However, the alcohol remains fairly constant in the form of glycerol or in other words propane -1,2,3- triol. This form of alcohol contains a hydroxyl allowing longer chains to form of carbon. 7. A common commercial use for esters is in the perfume industry where a synthetic scent is created within labs through the process of esterfication. For example, Benzyl Acetate is one form of an ester that can be used as to create a perfume
Nitration of Methylbenzoate Aim: The aim of the experiment is to successfully perform the nitration of Methylbenzoate by the recrystalisation method and in doing so obtaining a melting point and the infra-red spectra graph of the product. Introduction: Methylbenzoate is an aromatic compound and it is structurally related to Benzene. It has an electron rich aromatic ring which makes it vulnerable to electrophiles this in turn making them react. A common electrophile is used in this reaction, which is the NO2+ nitronium ion. It is produced by reacting nitric acid and sulphuric acid simultaneously.
The net reaction is: This reaction has been studied extensively and occurs for a wide variety of ketones. In general, the halogenations of a ketone can be represented as follow: The main evidence for any mechanism is provided by kinetic studies to determine an experimental rate law. Following the rate law of chemical kinetics, the differential rate equation for the reaction could be written as follow: Where k = rate constant; a, b,c are the orders of the reaction of S, I3-, and H+ respectively. I3- ion is the only coloured species in the reaction mixture, a spectrophotometer can is used to measure the change in its concentration, by applying the Beer-Lambert Law Where A= absorbance, ε= molar absorption coefficient, [I3-]= concentration and /= optical path length, that is, the distance travelled by the light through the solution. The ideal wavelength for the measurement of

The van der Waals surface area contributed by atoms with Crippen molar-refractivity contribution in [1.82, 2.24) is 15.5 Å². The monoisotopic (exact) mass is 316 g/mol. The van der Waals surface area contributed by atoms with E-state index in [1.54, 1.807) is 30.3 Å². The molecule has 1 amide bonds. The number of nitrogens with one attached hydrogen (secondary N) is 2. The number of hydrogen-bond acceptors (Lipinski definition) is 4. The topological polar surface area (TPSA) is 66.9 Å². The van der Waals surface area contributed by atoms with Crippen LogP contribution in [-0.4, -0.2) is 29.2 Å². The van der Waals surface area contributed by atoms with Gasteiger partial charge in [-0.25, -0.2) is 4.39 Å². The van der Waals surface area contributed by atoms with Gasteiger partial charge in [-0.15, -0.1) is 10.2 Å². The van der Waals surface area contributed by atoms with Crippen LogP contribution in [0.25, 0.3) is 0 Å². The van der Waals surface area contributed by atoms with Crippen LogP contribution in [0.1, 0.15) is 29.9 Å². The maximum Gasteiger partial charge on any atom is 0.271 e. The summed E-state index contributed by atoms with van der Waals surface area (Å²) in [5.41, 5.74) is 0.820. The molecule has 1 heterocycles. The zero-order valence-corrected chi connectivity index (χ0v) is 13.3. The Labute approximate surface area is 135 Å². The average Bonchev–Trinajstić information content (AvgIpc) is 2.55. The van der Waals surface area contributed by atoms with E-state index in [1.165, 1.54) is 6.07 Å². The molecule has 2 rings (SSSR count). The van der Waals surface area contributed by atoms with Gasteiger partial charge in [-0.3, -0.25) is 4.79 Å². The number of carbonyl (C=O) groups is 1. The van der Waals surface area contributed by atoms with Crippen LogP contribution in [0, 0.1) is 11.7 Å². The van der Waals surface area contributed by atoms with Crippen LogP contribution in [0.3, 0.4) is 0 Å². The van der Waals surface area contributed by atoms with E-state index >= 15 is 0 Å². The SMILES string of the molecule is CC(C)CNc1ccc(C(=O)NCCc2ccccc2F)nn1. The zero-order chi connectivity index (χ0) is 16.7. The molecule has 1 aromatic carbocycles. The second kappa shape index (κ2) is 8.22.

Most of the systems vary to include ratios of chloroform, methanol and water. triethylamine, ethanol, hexane, and isopropanol are also common solvents in the mobile phase. Phospholipids migrate to the stationary phase a certain distance on the basis of the composition and affinity for the mobile phase. Identification is based on the delay (Rf), wherein the ratio of the distance moved by the analyte (i.e., the phospholipids) from the origin of the distance moved by the flowing solvent from the origin. Each of the analyte will have its own Rf value under certain circumstances.
Conclusion: Experiment, was successful to purified benzoic acid with the technique of recrystallization and extraction. In the technique of recrystallization, the percentage recovery yield was determined to be 22.67% and the melting point 107-117 Celsius (See page 10 on lab note). For the technique of extraction, it had been determined to be . It concluded that the extraction was the best technique to purify the benzoic acid since it less time consume and achieve more of the mass. Recrystallization method was achieved by the sample that contained benzoic acid, sodium chloride and p-nitroaniline.